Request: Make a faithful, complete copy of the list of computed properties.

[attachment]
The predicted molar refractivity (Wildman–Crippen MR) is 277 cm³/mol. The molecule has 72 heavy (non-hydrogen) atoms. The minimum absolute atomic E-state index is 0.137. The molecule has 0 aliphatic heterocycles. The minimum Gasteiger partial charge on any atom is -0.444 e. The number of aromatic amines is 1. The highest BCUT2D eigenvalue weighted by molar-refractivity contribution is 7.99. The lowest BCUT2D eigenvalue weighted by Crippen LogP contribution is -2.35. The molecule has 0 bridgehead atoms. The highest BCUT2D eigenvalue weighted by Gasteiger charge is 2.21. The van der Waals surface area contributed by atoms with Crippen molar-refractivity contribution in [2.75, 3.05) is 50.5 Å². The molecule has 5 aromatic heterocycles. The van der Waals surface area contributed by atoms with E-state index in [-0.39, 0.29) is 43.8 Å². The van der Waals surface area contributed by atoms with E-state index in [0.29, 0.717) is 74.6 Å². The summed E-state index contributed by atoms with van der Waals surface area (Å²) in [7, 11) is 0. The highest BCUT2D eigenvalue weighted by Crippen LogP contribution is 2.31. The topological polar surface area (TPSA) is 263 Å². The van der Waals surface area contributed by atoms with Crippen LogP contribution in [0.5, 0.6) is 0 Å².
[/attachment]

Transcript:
The predicted molar refractivity (Wildman–Crippen MR) is 277 cm³/mol. The molecule has 72 heavy (non-hydrogen) atoms. The minimum absolute atomic E-state index is 0.137. The molecule has 0 aliphatic heterocycles. The minimum Gasteiger partial charge on any atom is -0.444 e. The number of aromatic amines is 1. The highest BCUT2D eigenvalue weighted by molar-refractivity contribution is 7.99. The lowest BCUT2D eigenvalue weighted by Crippen LogP contribution is -2.35. The molecule has 0 bridgehead atoms. The highest BCUT2D eigenvalue weighted by Gasteiger charge is 2.21. The van der Waals surface area contributed by atoms with Crippen molar-refractivity contribution in [2.75, 3.05) is 50.5 Å². The molecule has 5 aromatic heterocycles. The van der Waals surface area contributed by atoms with E-state index in [-0.39, 0.29) is 43.8 Å². The van der Waals surface area contributed by atoms with E-state index in [0.29, 0.717) is 74.6 Å². The summed E-state index contributed by atoms with van der Waals surface area (Å²) in [7, 11) is 0. The highest BCUT2D eigenvalue weighted by Crippen LogP contribution is 2.31. The topological polar surface area (TPSA) is 263 Å². The van der Waals surface area contributed by atoms with Crippen LogP contribution in [0.5, 0.6) is 0 Å².